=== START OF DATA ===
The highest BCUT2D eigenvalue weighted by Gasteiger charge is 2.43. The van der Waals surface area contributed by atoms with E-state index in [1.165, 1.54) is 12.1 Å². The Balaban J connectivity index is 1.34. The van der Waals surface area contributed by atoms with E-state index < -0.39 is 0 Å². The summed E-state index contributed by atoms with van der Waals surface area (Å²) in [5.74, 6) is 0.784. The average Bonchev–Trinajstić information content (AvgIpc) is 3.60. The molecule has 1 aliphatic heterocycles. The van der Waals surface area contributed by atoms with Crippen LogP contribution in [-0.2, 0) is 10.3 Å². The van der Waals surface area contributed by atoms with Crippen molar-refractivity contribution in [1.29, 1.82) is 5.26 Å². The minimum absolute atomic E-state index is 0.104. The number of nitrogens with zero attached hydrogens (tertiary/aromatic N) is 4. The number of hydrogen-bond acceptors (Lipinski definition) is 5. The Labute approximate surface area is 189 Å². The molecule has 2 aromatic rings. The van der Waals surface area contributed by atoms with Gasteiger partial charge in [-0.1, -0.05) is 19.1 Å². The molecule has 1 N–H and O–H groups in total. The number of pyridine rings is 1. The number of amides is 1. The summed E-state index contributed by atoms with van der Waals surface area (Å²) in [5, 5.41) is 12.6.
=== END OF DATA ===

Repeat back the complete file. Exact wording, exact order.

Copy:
The highest BCUT2D eigenvalue weighted by Gasteiger charge is 2.43. The van der Waals surface area contributed by atoms with E-state index in [1.165, 1.54) is 12.1 Å². The Balaban J connectivity index is 1.34. The van der Waals surface area contributed by atoms with E-state index < -0.39 is 0 Å². The summed E-state index contributed by atoms with van der Waals surface area (Å²) in [5.74, 6) is 0.784. The average Bonchev–Trinajstić information content (AvgIpc) is 3.60. The molecule has 1 aliphatic heterocycles. The van der Waals surface area contributed by atoms with Crippen LogP contribution in [-0.2, 0) is 10.3 Å². The van der Waals surface area contributed by atoms with Crippen molar-refractivity contribution in [1.29, 1.82) is 5.26 Å². The minimum absolute atomic E-state index is 0.104. The number of nitrogens with zero attached hydrogens (tertiary/aromatic N) is 4. The number of hydrogen-bond acceptors (Lipinski definition) is 5. The Labute approximate surface area is 189 Å². The molecule has 2 aromatic rings. The van der Waals surface area contributed by atoms with Gasteiger partial charge in [-0.1, -0.05) is 19.1 Å². The molecule has 1 N–H and O–H groups in total. The number of pyridine rings is 1. The number of amides is 1. The summed E-state index contributed by atoms with van der Waals surface area (Å²) in [5, 5.41) is 12.6.